Christmas in this culture has also been associated with giving gifts as an expression of love and gratitude (Forbes & Mahan, 2000). The Christmas Card, the family exchange gifts on Christmas morning that are placed under the Christmas tree. The Christmas cards that are sent to the soldiers acknowledge that they are giving the greatest gift of all in their service by putting aside their welfare to cater to the welfare of others. The Christmas cards themselves are a symbol of gift giving that marks Christmas because the cards motivate the soldiers with inspiring messages and the selfless thought that is associated with their making. The church members were thinking of the soldiers and wishing the soldiers the best of welfare despite not knowing them personally. The giving of thoughtful gifts is characteristic of Christmas culture.
Decorations are a common part of Christmas culture (Sullivan, 2008). The Christmas Card reflects culture in the celebration of Christmas with aspects such as decorations unique to Christmas that can be seen in the film. The family has a Christmas tree in their house and many other houses have Christmas trees. Some trees are placed outside and others inside. Shops, other businesses, and churches also have Christmas trees either inside or outside of them. The trees are specially shaped and are adorned with decorations. The decorations include stars, glittering adornments, multicolored lights, and figurines. Decorations also feature on walls and fences. The words ‘Merry Christmas’ are a common feature in fancy fonts and colors.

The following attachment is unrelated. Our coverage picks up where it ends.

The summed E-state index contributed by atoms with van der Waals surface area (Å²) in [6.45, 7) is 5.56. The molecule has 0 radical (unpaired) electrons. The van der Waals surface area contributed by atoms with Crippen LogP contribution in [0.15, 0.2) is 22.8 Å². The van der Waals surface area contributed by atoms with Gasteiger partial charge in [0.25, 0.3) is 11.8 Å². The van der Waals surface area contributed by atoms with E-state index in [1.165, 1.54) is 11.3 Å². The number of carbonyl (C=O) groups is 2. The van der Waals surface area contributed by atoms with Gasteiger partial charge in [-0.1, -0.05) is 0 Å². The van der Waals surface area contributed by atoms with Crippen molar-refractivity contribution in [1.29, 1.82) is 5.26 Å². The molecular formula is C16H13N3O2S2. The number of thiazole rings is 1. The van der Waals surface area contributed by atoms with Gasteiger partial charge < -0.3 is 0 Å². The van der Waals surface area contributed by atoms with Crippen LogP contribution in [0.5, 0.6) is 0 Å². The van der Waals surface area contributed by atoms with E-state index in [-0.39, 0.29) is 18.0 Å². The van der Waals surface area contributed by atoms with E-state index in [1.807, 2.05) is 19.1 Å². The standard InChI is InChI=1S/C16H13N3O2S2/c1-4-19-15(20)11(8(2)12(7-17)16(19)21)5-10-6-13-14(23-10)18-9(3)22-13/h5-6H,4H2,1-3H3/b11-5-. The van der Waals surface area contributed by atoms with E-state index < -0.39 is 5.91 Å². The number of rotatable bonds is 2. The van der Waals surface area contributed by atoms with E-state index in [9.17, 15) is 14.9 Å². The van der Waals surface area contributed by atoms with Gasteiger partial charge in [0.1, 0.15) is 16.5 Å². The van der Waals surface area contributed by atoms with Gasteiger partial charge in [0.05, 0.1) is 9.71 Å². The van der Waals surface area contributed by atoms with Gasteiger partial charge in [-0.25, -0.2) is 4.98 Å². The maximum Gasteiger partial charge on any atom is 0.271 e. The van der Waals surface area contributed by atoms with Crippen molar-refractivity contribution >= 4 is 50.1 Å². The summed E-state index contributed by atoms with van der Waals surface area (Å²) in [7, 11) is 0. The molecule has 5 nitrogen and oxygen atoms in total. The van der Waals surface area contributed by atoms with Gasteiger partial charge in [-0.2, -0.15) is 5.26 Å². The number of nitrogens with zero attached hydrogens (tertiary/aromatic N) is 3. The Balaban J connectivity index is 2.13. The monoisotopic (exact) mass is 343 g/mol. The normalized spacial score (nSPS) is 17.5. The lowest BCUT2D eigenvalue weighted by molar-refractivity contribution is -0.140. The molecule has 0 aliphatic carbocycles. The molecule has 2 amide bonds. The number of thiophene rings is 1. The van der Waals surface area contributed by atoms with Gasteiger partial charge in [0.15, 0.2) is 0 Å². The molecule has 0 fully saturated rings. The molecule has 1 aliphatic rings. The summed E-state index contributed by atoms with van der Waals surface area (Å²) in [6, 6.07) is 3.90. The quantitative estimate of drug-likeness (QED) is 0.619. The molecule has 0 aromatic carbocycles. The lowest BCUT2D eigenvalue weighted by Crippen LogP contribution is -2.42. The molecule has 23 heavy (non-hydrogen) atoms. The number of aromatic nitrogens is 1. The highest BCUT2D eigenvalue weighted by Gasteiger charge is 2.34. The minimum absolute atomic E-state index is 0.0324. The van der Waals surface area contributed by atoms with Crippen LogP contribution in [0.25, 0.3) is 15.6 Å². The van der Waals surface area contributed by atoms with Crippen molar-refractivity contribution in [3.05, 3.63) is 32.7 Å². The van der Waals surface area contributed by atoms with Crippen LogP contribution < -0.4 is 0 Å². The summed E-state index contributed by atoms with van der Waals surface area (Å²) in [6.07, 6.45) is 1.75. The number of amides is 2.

Opinions may vary on the celebration of Christmas. Fundamentally, Christmas is based on the commemoration of the birth of Jesus. According to Christian history, Jesus was born of humble origin and not in lavish setting. The selection of December 25th has been cited by some historians as wrong because according to them, Jesus was not born in December since by then the calendar system in use now had not been implemented. Dates aside, the setting of Christmas in the present day have been criticized for its commercialization. Christmas is characterized by a lot of spending that is unlike the focus on spiritual wealth that marked Jesus’ life. Subsequently, Christmas is celebrated differently across cultures depending on beliefs.
Christmas has been celebrated in many regions around the world with festivities influenced by cultures associated with Christmas. In The Christmas Card, the celebration of Christmas is marked by families getting together to celebrate, giving gifts to each other, decorating areas with adornments and Christmas trees and generous giving. While some cultures do not celebrate Christmas, those that do carry out the celebration based on their beliefs. Religiously oriented people go to church and remember the birth of Jesus. Secular people may not go to church, but take part in celebrations that have been inspired by the commercial culture associated with Christmas. Christmas is marked by a lot of shopping especially in developed countries and a commercial culture has increasingly grown around it. Christmas is a time of celebration that is influenced by the culture and its perceptions of Christmas.
Forbes, B. D., & Mahan, J. H. (2000). Religion and popular culture in America. Berkeley, CA: University of California Press.
Sullivan, S. W. (2008). Christmas traditions. Little Rock, AR: Leisure Arts, Inc.
The Christmas Card. Ed Asner, John Newton, Alice Evans. RHI Entertainment Christmas
love story. Hallmark. Not rated. 2006. 84 min. Entertaining. Love story. Emphasizes family’s importance at holidays.